Yet, as helpful as interviews can be, the best way to get user feedback: watch your user in action. Whether you watch them use the actual product or you watch how they currently perform their task, each observation can give you great insight into what they’re trying to achieve and how you can help them do it.

A screenshot of us watching how our user currently performs their task.

A screenshot of us watching how our user currently performs their task.

The biggest insight I found was that our users logged into our platform every morning and would skim the list of campaigns looking for any anomalies. This is something I could use.

We decided to give the user what they needed

So, after learning more about why the user wanted these emails, we decided to build something they needed instead of what they wanted. Instead of an automatic email system, we built notifications within the platform itself.

We added notifications in the top right of the global navigation. This is visible, but not intrusive.

We added notifications in the top right of the global navigation. This is visible, but not intrusive.

Since we know our users will be viewing our platform daily, we use this as an opportunity to notify them if anything is wrong and highlight any campaigns as necessary.

We took this daily habit into consideration when we implemented this feature. This solves many of the problems our users mentioned above and further prevents problems that would have happened if we implemented the solution they asked for.

What it looks like if you click on the notifications.

What it looks like if you click on the notifications.

Getting user feedback is the most important thing any UX designer, engineer, business owner, and product manager could do. Watching someone use your product is the best way to get feedback, and it should be done frequently.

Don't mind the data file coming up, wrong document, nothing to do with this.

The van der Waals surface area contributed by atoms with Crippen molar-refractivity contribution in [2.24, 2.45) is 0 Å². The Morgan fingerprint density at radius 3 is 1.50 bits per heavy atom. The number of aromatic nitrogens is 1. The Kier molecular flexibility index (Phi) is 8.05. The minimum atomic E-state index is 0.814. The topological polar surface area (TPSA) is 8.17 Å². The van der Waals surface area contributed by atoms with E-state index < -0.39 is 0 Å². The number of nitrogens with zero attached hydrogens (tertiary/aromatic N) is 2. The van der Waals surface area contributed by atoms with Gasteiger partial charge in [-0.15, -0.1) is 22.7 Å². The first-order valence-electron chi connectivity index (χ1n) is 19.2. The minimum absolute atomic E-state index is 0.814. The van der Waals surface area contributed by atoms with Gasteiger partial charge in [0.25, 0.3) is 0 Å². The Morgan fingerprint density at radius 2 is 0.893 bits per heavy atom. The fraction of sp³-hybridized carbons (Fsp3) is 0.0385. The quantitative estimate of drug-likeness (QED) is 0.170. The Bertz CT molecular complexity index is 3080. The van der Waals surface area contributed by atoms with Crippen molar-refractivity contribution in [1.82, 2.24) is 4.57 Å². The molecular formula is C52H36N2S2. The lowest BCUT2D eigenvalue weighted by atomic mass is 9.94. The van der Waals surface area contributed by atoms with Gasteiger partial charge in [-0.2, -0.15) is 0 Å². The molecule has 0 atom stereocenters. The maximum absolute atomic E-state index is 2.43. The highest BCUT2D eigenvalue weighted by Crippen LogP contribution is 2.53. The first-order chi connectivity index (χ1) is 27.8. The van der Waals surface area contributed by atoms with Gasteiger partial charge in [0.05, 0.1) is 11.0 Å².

“Build what users need, not what they want.”

But don’t just take that feedback and design a solution based on what the user says. Remember, people don’t always do what they say, and people don’t really know what they may do in the future. Carefully consider their feedback, but don’t forget to ask why they want what they want. Dig deeper to figure out your user’s root problem.

Once we showed our users the notification system, they were impressed and confessed they’d never thought of the idea. I know we’re saving them time and hassle—and that feels good.

CTA for those not in hs to DO UI kit

Michael Sueoka, Head of User Experience at The Mobile Majority
Michael is Head of User Experience at The Mobile Majority in Los Angeles, California. He has founded and advised several companies ranging from one of the most popular social apps in the iTunes store to the most used hospice software in the country. He loves turning ideas into tangible working products and believes in a holistic user experience that also includes elements outside the confinements of just the digital screen. He has helped companies like Grindr, Honda, EXOS, MC & Saatchi, Daily Associates, Ohio State University, HCHB, DivX, and Entertainment Arts. Michael has taught at UCLA and Cal State Long Beach and received his BA from UC Irvine.